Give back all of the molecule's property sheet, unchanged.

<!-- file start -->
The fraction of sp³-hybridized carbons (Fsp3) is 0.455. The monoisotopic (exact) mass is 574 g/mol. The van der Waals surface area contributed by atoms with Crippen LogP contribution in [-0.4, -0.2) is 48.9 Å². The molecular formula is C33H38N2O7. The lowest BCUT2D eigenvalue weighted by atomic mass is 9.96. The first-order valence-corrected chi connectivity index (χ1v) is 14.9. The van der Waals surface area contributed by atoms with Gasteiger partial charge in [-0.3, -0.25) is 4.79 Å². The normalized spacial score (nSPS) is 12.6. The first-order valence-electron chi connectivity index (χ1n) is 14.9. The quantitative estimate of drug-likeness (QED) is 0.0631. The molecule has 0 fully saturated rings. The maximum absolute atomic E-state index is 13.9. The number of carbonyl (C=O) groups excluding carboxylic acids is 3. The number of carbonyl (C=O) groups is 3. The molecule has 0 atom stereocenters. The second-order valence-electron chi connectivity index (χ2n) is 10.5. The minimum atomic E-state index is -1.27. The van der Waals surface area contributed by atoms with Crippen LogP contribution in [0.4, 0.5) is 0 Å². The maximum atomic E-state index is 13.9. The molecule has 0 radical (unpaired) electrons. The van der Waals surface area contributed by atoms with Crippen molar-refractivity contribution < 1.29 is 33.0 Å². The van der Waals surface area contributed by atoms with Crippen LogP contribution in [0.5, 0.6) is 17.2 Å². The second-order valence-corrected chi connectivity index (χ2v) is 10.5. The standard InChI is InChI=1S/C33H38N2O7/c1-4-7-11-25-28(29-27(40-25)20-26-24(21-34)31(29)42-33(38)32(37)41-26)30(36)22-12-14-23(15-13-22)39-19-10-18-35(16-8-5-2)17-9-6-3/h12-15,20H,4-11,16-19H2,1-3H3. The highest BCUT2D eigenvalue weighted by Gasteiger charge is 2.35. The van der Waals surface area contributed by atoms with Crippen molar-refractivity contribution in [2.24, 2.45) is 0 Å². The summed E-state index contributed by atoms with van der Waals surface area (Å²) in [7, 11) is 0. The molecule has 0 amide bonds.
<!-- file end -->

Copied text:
The fraction of sp³-hybridized carbons (Fsp3) is 0.455. The monoisotopic (exact) mass is 574 g/mol. The van der Waals surface area contributed by atoms with Crippen LogP contribution in [-0.4, -0.2) is 48.9 Å². The molecular formula is C33H38N2O7. The lowest BCUT2D eigenvalue weighted by atomic mass is 9.96. The first-order valence-corrected chi connectivity index (χ1v) is 14.9. The van der Waals surface area contributed by atoms with Gasteiger partial charge in [-0.3, -0.25) is 4.79 Å². The normalized spacial score (nSPS) is 12.6. The first-order valence-electron chi connectivity index (χ1n) is 14.9. The quantitative estimate of drug-likeness (QED) is 0.0631. The molecule has 0 fully saturated rings. The maximum absolute atomic E-state index is 13.9. The number of carbonyl (C=O) groups excluding carboxylic acids is 3. The number of carbonyl (C=O) groups is 3. The molecule has 0 atom stereocenters. The second-order valence-electron chi connectivity index (χ2n) is 10.5. The minimum atomic E-state index is -1.27. The van der Waals surface area contributed by atoms with Crippen LogP contribution in [0.4, 0.5) is 0 Å². The maximum atomic E-state index is 13.9. The molecule has 0 radical (unpaired) electrons. The van der Waals surface area contributed by atoms with Crippen molar-refractivity contribution < 1.29 is 33.0 Å². The van der Waals surface area contributed by atoms with Crippen LogP contribution in [0.5, 0.6) is 17.2 Å². The second-order valence-corrected chi connectivity index (χ2v) is 10.5. The standard InChI is InChI=1S/C33H38N2O7/c1-4-7-11-25-28(29-27(40-25)20-26-24(21-34)31(29)42-33(38)32(37)41-26)30(36)22-12-14-23(15-13-22)39-19-10-18-35(16-8-5-2)17-9-6-3/h12-15,20H,4-11,16-19H2,1-3H3. The highest BCUT2D eigenvalue weighted by Gasteiger charge is 2.35. The van der Waals surface area contributed by atoms with Crippen molar-refractivity contribution in [2.24, 2.45) is 0 Å². The summed E-state index contributed by atoms with van der Waals surface area (Å²) in [7, 11) is 0. The molecule has 0 amide bonds.